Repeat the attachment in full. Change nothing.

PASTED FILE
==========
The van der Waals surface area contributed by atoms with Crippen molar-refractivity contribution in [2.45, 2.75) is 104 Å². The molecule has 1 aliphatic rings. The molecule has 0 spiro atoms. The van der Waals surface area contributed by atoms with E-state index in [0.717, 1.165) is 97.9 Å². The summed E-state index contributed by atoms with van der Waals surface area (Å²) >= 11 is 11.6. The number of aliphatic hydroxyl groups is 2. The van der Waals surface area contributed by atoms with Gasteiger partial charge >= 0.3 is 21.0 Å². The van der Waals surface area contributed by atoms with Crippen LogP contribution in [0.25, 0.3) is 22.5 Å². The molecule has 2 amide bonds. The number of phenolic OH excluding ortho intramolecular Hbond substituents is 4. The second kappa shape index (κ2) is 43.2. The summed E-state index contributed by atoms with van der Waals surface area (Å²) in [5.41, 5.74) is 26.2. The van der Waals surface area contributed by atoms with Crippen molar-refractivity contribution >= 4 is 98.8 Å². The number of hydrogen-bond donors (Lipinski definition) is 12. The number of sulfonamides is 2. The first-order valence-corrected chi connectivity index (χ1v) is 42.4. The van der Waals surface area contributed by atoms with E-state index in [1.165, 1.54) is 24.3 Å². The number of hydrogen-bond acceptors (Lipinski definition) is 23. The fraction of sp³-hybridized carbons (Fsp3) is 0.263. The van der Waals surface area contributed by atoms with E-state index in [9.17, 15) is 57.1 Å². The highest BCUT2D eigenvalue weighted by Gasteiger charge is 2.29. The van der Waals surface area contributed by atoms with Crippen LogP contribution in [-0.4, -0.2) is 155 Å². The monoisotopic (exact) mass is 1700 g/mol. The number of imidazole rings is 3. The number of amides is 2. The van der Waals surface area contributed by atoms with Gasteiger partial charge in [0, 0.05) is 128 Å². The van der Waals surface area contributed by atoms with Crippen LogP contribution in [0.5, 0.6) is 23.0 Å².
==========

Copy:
The van der Waals surface area contributed by atoms with Crippen molar-refractivity contribution in [2.45, 2.75) is 104 Å². The molecule has 1 aliphatic rings. The molecule has 0 spiro atoms. The van der Waals surface area contributed by atoms with E-state index in [0.717, 1.165) is 97.9 Å². The summed E-state index contributed by atoms with van der Waals surface area (Å²) >= 11 is 11.6. The number of aliphatic hydroxyl groups is 2. The van der Waals surface area contributed by atoms with Gasteiger partial charge >= 0.3 is 21.0 Å². The van der Waals surface area contributed by atoms with Crippen LogP contribution in [0.25, 0.3) is 22.5 Å². The molecule has 2 amide bonds. The number of phenolic OH excluding ortho intramolecular Hbond substituents is 4. The second kappa shape index (κ2) is 43.2. The summed E-state index contributed by atoms with van der Waals surface area (Å²) in [5.41, 5.74) is 26.2. The van der Waals surface area contributed by atoms with Crippen molar-refractivity contribution >= 4 is 98.8 Å². The number of hydrogen-bond donors (Lipinski definition) is 12. The number of sulfonamides is 2. The first-order valence-corrected chi connectivity index (χ1v) is 42.4. The van der Waals surface area contributed by atoms with E-state index in [1.165, 1.54) is 24.3 Å². The number of hydrogen-bond acceptors (Lipinski definition) is 23. The fraction of sp³-hybridized carbons (Fsp3) is 0.263. The van der Waals surface area contributed by atoms with E-state index in [9.17, 15) is 57.1 Å². The highest BCUT2D eigenvalue weighted by Gasteiger charge is 2.29. The van der Waals surface area contributed by atoms with Crippen LogP contribution in [-0.4, -0.2) is 155 Å². The monoisotopic (exact) mass is 1700 g/mol. The number of imidazole rings is 3. The number of amides is 2. The van der Waals surface area contributed by atoms with Gasteiger partial charge in [0, 0.05) is 128 Å². The van der Waals surface area contributed by atoms with Crippen LogP contribution in [0.5, 0.6) is 23.0 Å².